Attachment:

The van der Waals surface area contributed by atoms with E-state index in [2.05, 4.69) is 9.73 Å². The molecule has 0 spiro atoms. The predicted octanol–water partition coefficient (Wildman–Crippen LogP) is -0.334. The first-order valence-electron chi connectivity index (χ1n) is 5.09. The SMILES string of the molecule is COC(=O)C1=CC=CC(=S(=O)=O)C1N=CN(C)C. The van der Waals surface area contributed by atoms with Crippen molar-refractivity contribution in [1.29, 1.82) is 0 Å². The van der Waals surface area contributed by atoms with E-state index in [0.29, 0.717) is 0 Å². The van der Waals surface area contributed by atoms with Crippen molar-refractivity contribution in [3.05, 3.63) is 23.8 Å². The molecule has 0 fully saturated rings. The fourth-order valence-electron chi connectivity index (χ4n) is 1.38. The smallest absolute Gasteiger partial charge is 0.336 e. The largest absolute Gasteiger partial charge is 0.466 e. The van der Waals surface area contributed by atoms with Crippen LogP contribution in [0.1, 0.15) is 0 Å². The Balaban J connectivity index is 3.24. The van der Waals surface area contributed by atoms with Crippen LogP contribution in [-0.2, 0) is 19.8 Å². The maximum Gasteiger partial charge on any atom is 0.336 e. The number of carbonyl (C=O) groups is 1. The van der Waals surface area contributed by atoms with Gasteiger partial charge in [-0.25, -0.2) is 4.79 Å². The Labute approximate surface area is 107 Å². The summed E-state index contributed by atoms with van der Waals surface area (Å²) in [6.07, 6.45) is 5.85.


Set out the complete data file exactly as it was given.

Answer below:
The van der Waals surface area contributed by atoms with E-state index in [2.05, 4.69) is 9.73 Å². The molecule has 0 spiro atoms. The predicted octanol–water partition coefficient (Wildman–Crippen LogP) is -0.334. The first-order valence-electron chi connectivity index (χ1n) is 5.09. The SMILES string of the molecule is COC(=O)C1=CC=CC(=S(=O)=O)C1N=CN(C)C. The van der Waals surface area contributed by atoms with Crippen molar-refractivity contribution in [1.29, 1.82) is 0 Å². The van der Waals surface area contributed by atoms with E-state index in [0.29, 0.717) is 0 Å². The van der Waals surface area contributed by atoms with Crippen molar-refractivity contribution in [3.05, 3.63) is 23.8 Å². The molecule has 0 fully saturated rings. The fourth-order valence-electron chi connectivity index (χ4n) is 1.38. The smallest absolute Gasteiger partial charge is 0.336 e. The largest absolute Gasteiger partial charge is 0.466 e. The van der Waals surface area contributed by atoms with Crippen LogP contribution in [0.1, 0.15) is 0 Å². The Balaban J connectivity index is 3.24. The van der Waals surface area contributed by atoms with Crippen LogP contribution in [-0.2, 0) is 19.8 Å². The maximum Gasteiger partial charge on any atom is 0.336 e. The number of carbonyl (C=O) groups is 1. The van der Waals surface area contributed by atoms with Gasteiger partial charge in [-0.25, -0.2) is 4.79 Å². The Labute approximate surface area is 107 Å². The summed E-state index contributed by atoms with van der Waals surface area (Å²) in [6.07, 6.45) is 5.85.